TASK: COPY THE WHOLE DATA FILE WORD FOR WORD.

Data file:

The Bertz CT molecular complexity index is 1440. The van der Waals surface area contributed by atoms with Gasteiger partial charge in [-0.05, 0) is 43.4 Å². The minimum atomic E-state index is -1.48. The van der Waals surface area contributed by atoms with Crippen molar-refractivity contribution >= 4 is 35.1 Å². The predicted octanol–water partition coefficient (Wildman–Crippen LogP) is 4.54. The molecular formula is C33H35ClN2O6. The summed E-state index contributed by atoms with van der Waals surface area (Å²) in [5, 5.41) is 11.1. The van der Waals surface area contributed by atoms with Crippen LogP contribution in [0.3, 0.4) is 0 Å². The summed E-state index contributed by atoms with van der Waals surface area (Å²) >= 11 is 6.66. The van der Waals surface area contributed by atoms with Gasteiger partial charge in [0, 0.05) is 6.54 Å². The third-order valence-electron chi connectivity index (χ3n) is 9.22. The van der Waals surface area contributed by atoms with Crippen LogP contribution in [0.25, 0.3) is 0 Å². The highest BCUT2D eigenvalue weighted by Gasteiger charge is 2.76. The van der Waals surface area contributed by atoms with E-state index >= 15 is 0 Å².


The Bertz CT molecular complexity index is 1440. The van der Waals surface area contributed by atoms with Gasteiger partial charge in [-0.05, 0) is 43.4 Å². The minimum atomic E-state index is -1.48. The van der Waals surface area contributed by atoms with Crippen molar-refractivity contribution >= 4 is 35.1 Å². The predicted octanol–water partition coefficient (Wildman–Crippen LogP) is 4.54. The molecular formula is C33H35ClN2O6. The summed E-state index contributed by atoms with van der Waals surface area (Å²) in [5, 5.41) is 11.1. The van der Waals surface area contributed by atoms with Crippen LogP contribution in [0.3, 0.4) is 0 Å². The summed E-state index contributed by atoms with van der Waals surface area (Å²) >= 11 is 6.66. The van der Waals surface area contributed by atoms with Gasteiger partial charge in [0, 0.05) is 6.54 Å². The third-order valence-electron chi connectivity index (χ3n) is 9.22. The van der Waals surface area contributed by atoms with Crippen LogP contribution in [0.25, 0.3) is 0 Å². The highest BCUT2D eigenvalue weighted by Gasteiger charge is 2.76. The van der Waals surface area contributed by atoms with E-state index >= 15 is 0 Å².